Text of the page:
ENDERBY (NEWS1130) – A volunteer firefighter has been killed and another hurt after an explosion and blaze near Enderby in the North Okanagan this morning.
Daniel Botkin, 29, died while responding to a call at Sperlich Log Construction. Gord Molendyk with Vernon RCMP says crews were called to the scene at 4 a.m.
“Firefighters thought they had the situation under control. Close to 5 a.m., our officers were just about to leave the scene when an explosion took place… One of the Enderby firefighters lost his life and a second one was injured,” he tells us.
Fire officials have yet to confirm the cause of the blast.
Posts on social media websites say Botkin was married just two months ago and had recently been elected to the position of captain and training officer with the local volunteer fire department
“(He was) pretty well-respected in the community,” said Botkin’s cousin Glenn Botkin, who lives in Oliver.
“He had just gotten a promotion in there. He was a very hard-working, clean-cut kid.”
Dan Botkin was married in October, said his cousin.
Enderby Mayor Howie Cyr tells us he’s shocked by the tragedy.
“It’s unbelievable. Myself, along with the rest of our community, we’re still coming to grips with what has occurred.”
“This is a small community surrounded by rural residents. We all know each other. Our fire department will have a father and a son on it; it’s just a generational thing,” he adds.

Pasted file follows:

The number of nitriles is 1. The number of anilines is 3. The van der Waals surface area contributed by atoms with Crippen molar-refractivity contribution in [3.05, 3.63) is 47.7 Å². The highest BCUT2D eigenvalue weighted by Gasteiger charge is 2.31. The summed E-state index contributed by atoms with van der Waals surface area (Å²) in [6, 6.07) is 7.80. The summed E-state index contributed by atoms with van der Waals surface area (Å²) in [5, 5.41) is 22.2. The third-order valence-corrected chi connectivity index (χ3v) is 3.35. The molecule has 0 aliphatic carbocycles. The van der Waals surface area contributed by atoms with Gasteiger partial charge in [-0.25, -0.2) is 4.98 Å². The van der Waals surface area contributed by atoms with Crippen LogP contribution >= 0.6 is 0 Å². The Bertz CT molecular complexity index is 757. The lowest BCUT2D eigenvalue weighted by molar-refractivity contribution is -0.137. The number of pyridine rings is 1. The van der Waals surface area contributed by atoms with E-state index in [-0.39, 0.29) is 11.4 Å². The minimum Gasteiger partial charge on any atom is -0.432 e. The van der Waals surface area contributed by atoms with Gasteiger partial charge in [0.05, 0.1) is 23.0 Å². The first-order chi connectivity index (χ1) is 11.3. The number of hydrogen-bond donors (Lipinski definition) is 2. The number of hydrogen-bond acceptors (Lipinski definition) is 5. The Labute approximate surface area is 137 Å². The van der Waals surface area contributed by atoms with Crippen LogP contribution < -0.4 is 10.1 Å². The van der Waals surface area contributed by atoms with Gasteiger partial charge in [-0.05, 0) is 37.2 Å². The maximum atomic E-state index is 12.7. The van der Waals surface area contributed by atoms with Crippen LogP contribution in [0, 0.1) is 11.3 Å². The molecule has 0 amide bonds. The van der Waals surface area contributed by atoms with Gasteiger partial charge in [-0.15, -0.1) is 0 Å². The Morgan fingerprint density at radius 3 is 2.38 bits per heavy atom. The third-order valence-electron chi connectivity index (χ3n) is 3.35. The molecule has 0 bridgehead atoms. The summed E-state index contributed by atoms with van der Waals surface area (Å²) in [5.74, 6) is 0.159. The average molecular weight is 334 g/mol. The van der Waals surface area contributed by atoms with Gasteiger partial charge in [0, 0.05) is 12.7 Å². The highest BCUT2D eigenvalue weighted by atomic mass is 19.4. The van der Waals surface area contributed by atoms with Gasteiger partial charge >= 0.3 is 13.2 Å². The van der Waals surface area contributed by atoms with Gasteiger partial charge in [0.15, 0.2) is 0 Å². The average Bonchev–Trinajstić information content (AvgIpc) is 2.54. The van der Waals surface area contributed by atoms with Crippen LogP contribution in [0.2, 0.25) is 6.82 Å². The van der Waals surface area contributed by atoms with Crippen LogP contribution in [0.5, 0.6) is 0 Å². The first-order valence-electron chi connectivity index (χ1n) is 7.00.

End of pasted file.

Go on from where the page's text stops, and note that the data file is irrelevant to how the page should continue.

Cyr believes that since everyone knows and supports each other in his town, the community will be able to pull through this horrific loss.
WorkSafeBC has been called in.
Tough day for volunteer firefighters across the province
Gary Smith with the Volunteer Firefighters Association of BC says their colleague’s death in Enderby has ripple effects for that town and their group, since 80 per cent of firefighters in the province are volunteers.
“Safety and training, all of those are really the crux of how we protect each other and ourselves,” he explains.
“We never really want to try and introduce ourselves into situations where that level of risk is intolerable, so training is always geared toward protecting firefighters,” adds Smith, who says volunteers do undergo high-standard training.
Smith says the tragedy reminds him of dangerous situations in his volunteer fire fighting career. He’s thankful to be safe.
“It’s a risky job. So, you reflect on yourself and your family, and the families of those who get into those situations as well… Very emotional.”
-With files from The Canadian Press